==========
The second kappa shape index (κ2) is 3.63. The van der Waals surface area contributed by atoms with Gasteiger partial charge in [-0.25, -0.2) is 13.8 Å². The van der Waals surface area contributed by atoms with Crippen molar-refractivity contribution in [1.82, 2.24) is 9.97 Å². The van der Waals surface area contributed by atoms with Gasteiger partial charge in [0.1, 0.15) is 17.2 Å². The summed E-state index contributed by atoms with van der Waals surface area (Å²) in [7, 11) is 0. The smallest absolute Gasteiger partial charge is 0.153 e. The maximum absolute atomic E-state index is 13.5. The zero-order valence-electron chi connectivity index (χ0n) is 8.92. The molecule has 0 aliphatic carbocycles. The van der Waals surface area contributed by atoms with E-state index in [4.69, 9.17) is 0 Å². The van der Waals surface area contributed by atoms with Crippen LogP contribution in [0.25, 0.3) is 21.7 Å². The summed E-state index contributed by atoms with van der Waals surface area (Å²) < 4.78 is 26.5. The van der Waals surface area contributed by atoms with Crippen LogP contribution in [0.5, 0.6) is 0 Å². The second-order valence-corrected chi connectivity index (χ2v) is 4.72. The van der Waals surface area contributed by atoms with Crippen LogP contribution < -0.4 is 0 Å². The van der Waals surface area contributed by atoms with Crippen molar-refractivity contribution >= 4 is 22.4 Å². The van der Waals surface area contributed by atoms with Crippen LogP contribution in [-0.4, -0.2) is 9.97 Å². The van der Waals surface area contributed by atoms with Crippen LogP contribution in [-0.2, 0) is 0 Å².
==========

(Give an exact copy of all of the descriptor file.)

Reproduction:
The second kappa shape index (κ2) is 3.63. The van der Waals surface area contributed by atoms with Gasteiger partial charge in [-0.25, -0.2) is 13.8 Å². The van der Waals surface area contributed by atoms with Crippen molar-refractivity contribution in [1.82, 2.24) is 9.97 Å². The van der Waals surface area contributed by atoms with Gasteiger partial charge in [0.1, 0.15) is 17.2 Å². The summed E-state index contributed by atoms with van der Waals surface area (Å²) in [7, 11) is 0. The smallest absolute Gasteiger partial charge is 0.153 e. The maximum absolute atomic E-state index is 13.5. The zero-order valence-electron chi connectivity index (χ0n) is 8.92. The molecule has 0 aliphatic carbocycles. The van der Waals surface area contributed by atoms with E-state index in [4.69, 9.17) is 0 Å². The van der Waals surface area contributed by atoms with Crippen LogP contribution in [0.25, 0.3) is 21.7 Å². The summed E-state index contributed by atoms with van der Waals surface area (Å²) < 4.78 is 26.5. The van der Waals surface area contributed by atoms with Crippen LogP contribution in [0.5, 0.6) is 0 Å². The second-order valence-corrected chi connectivity index (χ2v) is 4.72. The van der Waals surface area contributed by atoms with Crippen LogP contribution < -0.4 is 0 Å². The van der Waals surface area contributed by atoms with Crippen molar-refractivity contribution >= 4 is 22.4 Å². The van der Waals surface area contributed by atoms with Crippen LogP contribution in [-0.4, -0.2) is 9.97 Å². The van der Waals surface area contributed by atoms with Crippen LogP contribution in [-0.2, 0) is 0 Å².